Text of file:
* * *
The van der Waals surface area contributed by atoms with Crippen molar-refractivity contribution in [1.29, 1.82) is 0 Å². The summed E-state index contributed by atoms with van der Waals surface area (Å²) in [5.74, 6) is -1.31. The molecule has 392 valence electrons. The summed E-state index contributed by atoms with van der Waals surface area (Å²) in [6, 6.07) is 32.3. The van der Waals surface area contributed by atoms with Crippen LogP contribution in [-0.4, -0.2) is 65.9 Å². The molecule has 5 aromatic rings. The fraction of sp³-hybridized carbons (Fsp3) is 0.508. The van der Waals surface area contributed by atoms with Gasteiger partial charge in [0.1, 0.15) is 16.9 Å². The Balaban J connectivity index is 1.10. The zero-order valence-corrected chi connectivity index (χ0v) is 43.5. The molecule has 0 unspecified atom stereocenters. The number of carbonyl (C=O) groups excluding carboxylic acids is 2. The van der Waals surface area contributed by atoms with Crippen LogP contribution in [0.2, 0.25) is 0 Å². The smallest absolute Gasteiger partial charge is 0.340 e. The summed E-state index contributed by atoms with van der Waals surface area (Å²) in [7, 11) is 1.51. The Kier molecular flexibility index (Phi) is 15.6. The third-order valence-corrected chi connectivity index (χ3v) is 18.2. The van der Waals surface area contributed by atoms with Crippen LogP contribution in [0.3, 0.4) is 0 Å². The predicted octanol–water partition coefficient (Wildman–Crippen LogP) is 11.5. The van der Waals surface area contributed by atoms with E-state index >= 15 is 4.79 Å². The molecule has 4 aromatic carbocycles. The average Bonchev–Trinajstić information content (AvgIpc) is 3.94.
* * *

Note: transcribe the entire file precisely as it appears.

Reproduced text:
The van der Waals surface area contributed by atoms with Crippen molar-refractivity contribution in [1.29, 1.82) is 0 Å². The summed E-state index contributed by atoms with van der Waals surface area (Å²) in [5.74, 6) is -1.31. The molecule has 392 valence electrons. The summed E-state index contributed by atoms with van der Waals surface area (Å²) in [6, 6.07) is 32.3. The van der Waals surface area contributed by atoms with Crippen LogP contribution in [-0.4, -0.2) is 65.9 Å². The molecule has 5 aromatic rings. The fraction of sp³-hybridized carbons (Fsp3) is 0.508. The van der Waals surface area contributed by atoms with Gasteiger partial charge in [0.1, 0.15) is 16.9 Å². The Balaban J connectivity index is 1.10. The zero-order valence-corrected chi connectivity index (χ0v) is 43.5. The molecule has 0 unspecified atom stereocenters. The number of carbonyl (C=O) groups excluding carboxylic acids is 2. The van der Waals surface area contributed by atoms with Crippen LogP contribution in [0.2, 0.25) is 0 Å². The smallest absolute Gasteiger partial charge is 0.340 e. The summed E-state index contributed by atoms with van der Waals surface area (Å²) in [7, 11) is 1.51. The Kier molecular flexibility index (Phi) is 15.6. The third-order valence-corrected chi connectivity index (χ3v) is 18.2. The van der Waals surface area contributed by atoms with Crippen LogP contribution in [0.3, 0.4) is 0 Å². The predicted octanol–water partition coefficient (Wildman–Crippen LogP) is 11.5. The van der Waals surface area contributed by atoms with E-state index >= 15 is 4.79 Å². The molecule has 4 aromatic carbocycles. The average Bonchev–Trinajstić information content (AvgIpc) is 3.94.